Bellevue, WA
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    I'll give another ++ for running a shield gas, instead of flux core, if your machine has the gas option. I run flux core out on the trail with my portable, just because it cuts down on things to keep track of, but in the shop? Not on your life.

    That being said, I've got a little Blue Point branded 110VAC MIG welder I run on gas, and an *ancient* old lincoln AC buzz box I do thicker stuff with. For patching holes, I actually usually do that with my oxy-acetylene rig and a welding rod, but I'm gonna see about finding a big chunk of copper like was suggested earlier to use as a backer and try it with the MIG....
     
  9. Oct 4, 2015
    IRQVET

    IRQVET Bubbaification Exorcist

    Tallahassee, FL.
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    I went to my cousins yesterday to finish up a little welding after my flux core ran out of wire (I'm cheap). My cousin has a Hobart 210 MVP and this was the first time I've welded without my little 120V buzz box. Needless to say, my welder popped up on CL today. The difference was unbelievable. As it turns out I actually can lay down a nice bead.
     
  10. Oct 4, 2015
    uncamonkey

    uncamonkey Member

    Greeley CO
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    Yeah, a big advantage to running gas MIGs welders. I could never run a flux core again, by choice. A friend borrowed my 220 volt Clarke welder to build a tire rack for his jeep. He liked it and headed over to Cardbord Freight and got a 110V fluxcore welder. Nope, not the same. Bob knows how to weld with a stick very well.
     
  11. Oct 5, 2015
    nickmil

    nickmil In mothballs.

    Happy Valley, OR
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    For sheet metal .023" wire and gas is the only way to go. I will NOT give up my gas shielded mig wire. I do however have a roll of flux core that collects dust until I need it (occasionally) for work outside where it's windy etc.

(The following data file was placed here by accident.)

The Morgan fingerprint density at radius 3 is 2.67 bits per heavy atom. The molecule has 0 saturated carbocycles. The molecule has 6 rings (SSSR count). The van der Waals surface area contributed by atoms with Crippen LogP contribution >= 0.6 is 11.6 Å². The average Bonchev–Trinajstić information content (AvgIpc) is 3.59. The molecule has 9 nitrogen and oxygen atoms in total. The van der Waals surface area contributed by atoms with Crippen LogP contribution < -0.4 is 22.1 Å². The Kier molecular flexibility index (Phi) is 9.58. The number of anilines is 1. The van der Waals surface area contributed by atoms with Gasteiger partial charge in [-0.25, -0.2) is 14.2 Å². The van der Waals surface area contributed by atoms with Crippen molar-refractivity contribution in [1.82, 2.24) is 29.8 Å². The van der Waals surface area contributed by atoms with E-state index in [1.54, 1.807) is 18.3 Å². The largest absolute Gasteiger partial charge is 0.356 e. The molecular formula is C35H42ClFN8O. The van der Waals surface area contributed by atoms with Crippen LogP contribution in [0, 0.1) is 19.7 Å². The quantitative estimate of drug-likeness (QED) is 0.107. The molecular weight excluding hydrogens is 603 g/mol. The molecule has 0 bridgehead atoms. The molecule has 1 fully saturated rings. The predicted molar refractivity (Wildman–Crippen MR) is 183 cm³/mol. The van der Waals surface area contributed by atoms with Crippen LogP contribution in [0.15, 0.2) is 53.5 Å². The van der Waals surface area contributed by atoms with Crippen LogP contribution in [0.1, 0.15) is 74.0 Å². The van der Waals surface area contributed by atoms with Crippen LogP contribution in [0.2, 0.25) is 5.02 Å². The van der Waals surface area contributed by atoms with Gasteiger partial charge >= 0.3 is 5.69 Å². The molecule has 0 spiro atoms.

I have both a 110v Lincoln SP-125 that I picked up at a garage sale for $100 and an old Millermatic 185 220v. machine that works very well. Paid $250 for it used. Deals are out there on quality equipment if you are patient and persistent.
     
  12. Oct 6, 2015
    IRQVET

    IRQVET Bubbaification Exorcist

    Tallahassee, FL.
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    That's how I found my CJ after all, lol.
     
  13. Oct 6, 2015
    uncamonkey

    uncamonkey Member

    Greeley CO
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    Welding is easy until you set yourself on fire or burn the crap out your hand or feet.
     
  14. Oct 6, 2015
    Fly Navy

    Fly Navy Member

    Emerson, IA
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    Are you kidding... that is when the fun starts! It's not welding unless you've got sparks going down the back of your neck or burning holes in your new shoes:)
     
  15. Oct 6, 2015
    47v6

    47v6 junk wrecker! 2023 Sponsor 2022 Sponsor

    USA
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    All my shirts have the right bottom corner burnt off from cut off wheels on angle grinders.